The person who applies to be the administrator is usually the person with the greatest entitlement to the estate. For example, if a spouse or partner survives the deceased, they would usually bring the application. If the deceased is survived by children (and no spouse) then one or more of them could apply. A dispute can arise at this point if there are multiple people who wish to be appointed as administrator. This dispute will need to be sorted out before the administration of the estate can commence.

Are There Any Disadvantages to the Intestacy Process?

Dying without a Will creates uncertainty and is more likely to result in a dispute. It can cause delay and additional expense if those left behind argue about who is to be appointed as the administrator and whether or not the intestate distribution adequately provides for those people closest to the deceased.

If you or someone you know is dealing with an intestate estate or a dispute caused by an intestate estate, legal advice should be sought to try and resolve the issues as quickly as possible.

Will Getting Married or Divorced Affect My Will?

It seems like every week someone is getting married and at just the same rate someone is getting divorced. Getting married and divorced are big life milestones and will both will have a huge effect your future.

Getting married will not only change your life, it will automatically revoke your Will (unless you expressly stated otherwise within the Will). If you fail to update your Will after getting married, you will have no control over how your assets are disbursed after you pass away.

Instead of following your wishes your loved ones will be forced to follow the legislative directions set out by the Government. Unfortunately, when using this method most of your loved ones will feel that they were not properly provided for and may decide to launch costly legal action in order to receive their ‘fair share’.

Even if you are not married; but have been in a long term de facto relationship, you should consider changing your Will in order to provide for your partner.

On the flip side, divorce does not invalidate your Will. It will, however revoke the parts of your Will which provide for your former spouse or appoint them as an Executor. However it should be noted, during the period of separation which occurs prior to divorce or separation from a de facto spouse does not have an effect on your Will. During property settlement proceedings your ex-spouse will retain entitlement to your estate over your children or relatives.

You should update your Will as soon as possible after separation to obtain peace of mind that your estate will not be left vulnerable to distribution that does not reflect your wishes. Furthermore, it will save your loved ones the stress, hardship and expense of engaging legal assistance in order to claim their entitlements. At Mantzoros & Partners Lawyers we have experienced Wills and Estates lawyers who will work with you to ensure your wishes are fulfilled.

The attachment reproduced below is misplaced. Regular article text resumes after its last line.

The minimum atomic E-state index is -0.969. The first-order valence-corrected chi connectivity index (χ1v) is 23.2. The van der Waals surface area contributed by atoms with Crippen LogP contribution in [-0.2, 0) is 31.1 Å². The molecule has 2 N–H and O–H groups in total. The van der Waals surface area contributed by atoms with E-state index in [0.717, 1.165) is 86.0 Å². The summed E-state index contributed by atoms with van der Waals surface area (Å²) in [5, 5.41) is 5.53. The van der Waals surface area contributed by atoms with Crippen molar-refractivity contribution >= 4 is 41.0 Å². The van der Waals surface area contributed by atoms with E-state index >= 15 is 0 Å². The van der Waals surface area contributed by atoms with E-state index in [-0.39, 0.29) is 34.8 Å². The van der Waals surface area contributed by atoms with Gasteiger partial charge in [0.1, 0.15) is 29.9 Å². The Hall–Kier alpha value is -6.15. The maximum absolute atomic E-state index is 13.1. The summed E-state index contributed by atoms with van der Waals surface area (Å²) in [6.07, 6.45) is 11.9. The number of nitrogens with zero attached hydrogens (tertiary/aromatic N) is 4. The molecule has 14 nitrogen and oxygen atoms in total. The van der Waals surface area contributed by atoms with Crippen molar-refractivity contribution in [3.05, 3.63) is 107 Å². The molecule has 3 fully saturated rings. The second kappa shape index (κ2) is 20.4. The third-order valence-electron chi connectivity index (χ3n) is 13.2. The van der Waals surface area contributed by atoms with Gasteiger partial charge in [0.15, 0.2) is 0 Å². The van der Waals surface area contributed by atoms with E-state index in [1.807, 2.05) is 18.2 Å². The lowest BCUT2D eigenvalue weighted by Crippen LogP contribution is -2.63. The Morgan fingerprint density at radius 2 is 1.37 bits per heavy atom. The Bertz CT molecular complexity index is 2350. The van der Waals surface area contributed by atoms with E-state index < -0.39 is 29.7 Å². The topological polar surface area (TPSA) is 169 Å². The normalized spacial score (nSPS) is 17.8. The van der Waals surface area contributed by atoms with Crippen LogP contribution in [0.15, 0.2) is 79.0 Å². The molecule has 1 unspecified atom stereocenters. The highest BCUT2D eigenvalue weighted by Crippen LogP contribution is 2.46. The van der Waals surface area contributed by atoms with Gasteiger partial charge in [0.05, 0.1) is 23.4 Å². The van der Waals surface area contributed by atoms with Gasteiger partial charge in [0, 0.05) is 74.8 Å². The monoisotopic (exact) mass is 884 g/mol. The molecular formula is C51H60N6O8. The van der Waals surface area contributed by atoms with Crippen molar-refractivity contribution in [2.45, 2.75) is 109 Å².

Why Should I Make (or Update) a Will?

No one really wants to contemplate death, so we often put off drafting a Will. However, it is important to plan ahead and take the stress of dealing with death and inheritance away from your loved ones.

When you make a legal Will, you get to decide how to divide your estate between any of family, friends and charities, and you can appoint your chosen executor to administer your estate. You can also appoint a guardian for your children.

There is often a perception that if you don’t own much, you don’t need a Will, but this is not necessarily the case. There are other extremely important functions of a Will, including nominating guardians for any dependents, confirming funeral arrangements and appointing the Will’s executors.

Creating a valid Will gives you control over how your estate is distributed and simplifies the administration of your estate. You may want a certain family member to inherit specific items or you may want to allocate an inheritance to children from previous relationships, and you can also distribute items of sentimental or emotional importance.

The best way to think of a Will as a gift you leave to your family and loved ones, reducing their stress and making the management of your estate easy and clear.

What happens if I die without a Will?

Even if you do not believe you have much property to leave to your beneficiaries, you should make a legal Will. If you die without a valid Will (known as dying intestate), a standard formula is used to distribute your property. This will usually mean that all of your assets will pass to your spouse or children, but the situation can become complicated.

By making a Will and taking control of these decisions you can secure your family’s financial future.

Why is it important to get help with a Will?

It is generally advisable to seek legal advice about drafting a Will, this is due to the fact that the law around Wills can be complex. Seeking proper, informed legal advice will assist you in expressing your intentions clearly and avoiding unnecessary tax liabilities, and will likely reduce the chance that the Will may be contested.

Because life changes

As your circumstances change, you will likely need to update your Will. It is important that you update the document in the following circumstances:

  • when there are births, deaths, marriages and divorces in the family, particularly if any executors/s or beneficiaries die;
  • if you change your name;
  • when there is a purchase or sale of a significant asset; or
  • if there is an inheritance or significant change to your financial circumstances.

Take the time to draft a Will so that your family and loved ones are protected and the executor can easily administer your estate. Contact Mantzoros & Partners Lawyers today on 08 8396 3143 to discuss making or updating your Will.

Administering an Intestate Estate

If a person dies without leaving a Will to follow then the estate is distributed in the order set out in Part 3A of the Administration and Probate Act 1919 (SA) known as the statutory order. The Court cannot take any notice of any wishes of the deceased that are not expressed in a will. The method of dividing an intestate estate under the Statutory Order is set out below.